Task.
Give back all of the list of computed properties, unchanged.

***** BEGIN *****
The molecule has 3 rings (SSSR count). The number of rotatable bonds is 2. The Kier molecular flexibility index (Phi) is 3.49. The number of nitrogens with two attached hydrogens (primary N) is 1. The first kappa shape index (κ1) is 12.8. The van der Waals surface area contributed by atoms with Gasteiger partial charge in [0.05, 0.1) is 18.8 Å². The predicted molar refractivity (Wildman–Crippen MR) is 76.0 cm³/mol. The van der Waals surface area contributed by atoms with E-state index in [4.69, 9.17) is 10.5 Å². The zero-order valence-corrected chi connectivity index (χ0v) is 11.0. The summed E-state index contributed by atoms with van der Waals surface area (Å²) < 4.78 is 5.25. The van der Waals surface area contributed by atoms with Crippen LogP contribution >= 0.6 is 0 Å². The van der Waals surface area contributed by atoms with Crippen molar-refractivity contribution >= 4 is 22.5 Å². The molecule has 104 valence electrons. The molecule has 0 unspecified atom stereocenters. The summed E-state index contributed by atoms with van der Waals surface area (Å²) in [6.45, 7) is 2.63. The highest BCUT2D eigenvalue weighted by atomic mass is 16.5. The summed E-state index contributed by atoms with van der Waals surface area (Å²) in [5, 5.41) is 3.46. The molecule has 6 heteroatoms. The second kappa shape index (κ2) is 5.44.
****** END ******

The molecule has 3 rings (SSSR count). The number of rotatable bonds is 2. The Kier molecular flexibility index (Phi) is 3.49. The number of nitrogens with two attached hydrogens (primary N) is 1. The first kappa shape index (κ1) is 12.8. The van der Waals surface area contributed by atoms with Gasteiger partial charge in [0.05, 0.1) is 18.8 Å². The predicted molar refractivity (Wildman–Crippen MR) is 76.0 cm³/mol. The van der Waals surface area contributed by atoms with E-state index in [4.69, 9.17) is 10.5 Å². The zero-order valence-corrected chi connectivity index (χ0v) is 11.0. The summed E-state index contributed by atoms with van der Waals surface area (Å²) < 4.78 is 5.25. The van der Waals surface area contributed by atoms with Crippen LogP contribution >= 0.6 is 0 Å². The van der Waals surface area contributed by atoms with Crippen molar-refractivity contribution >= 4 is 22.5 Å². The molecule has 104 valence electrons. The molecule has 0 unspecified atom stereocenters. The summed E-state index contributed by atoms with van der Waals surface area (Å²) in [6.45, 7) is 2.63. The highest BCUT2D eigenvalue weighted by atomic mass is 16.5. The summed E-state index contributed by atoms with van der Waals surface area (Å²) in [5, 5.41) is 3.46. The molecule has 6 heteroatoms. The second kappa shape index (κ2) is 5.44.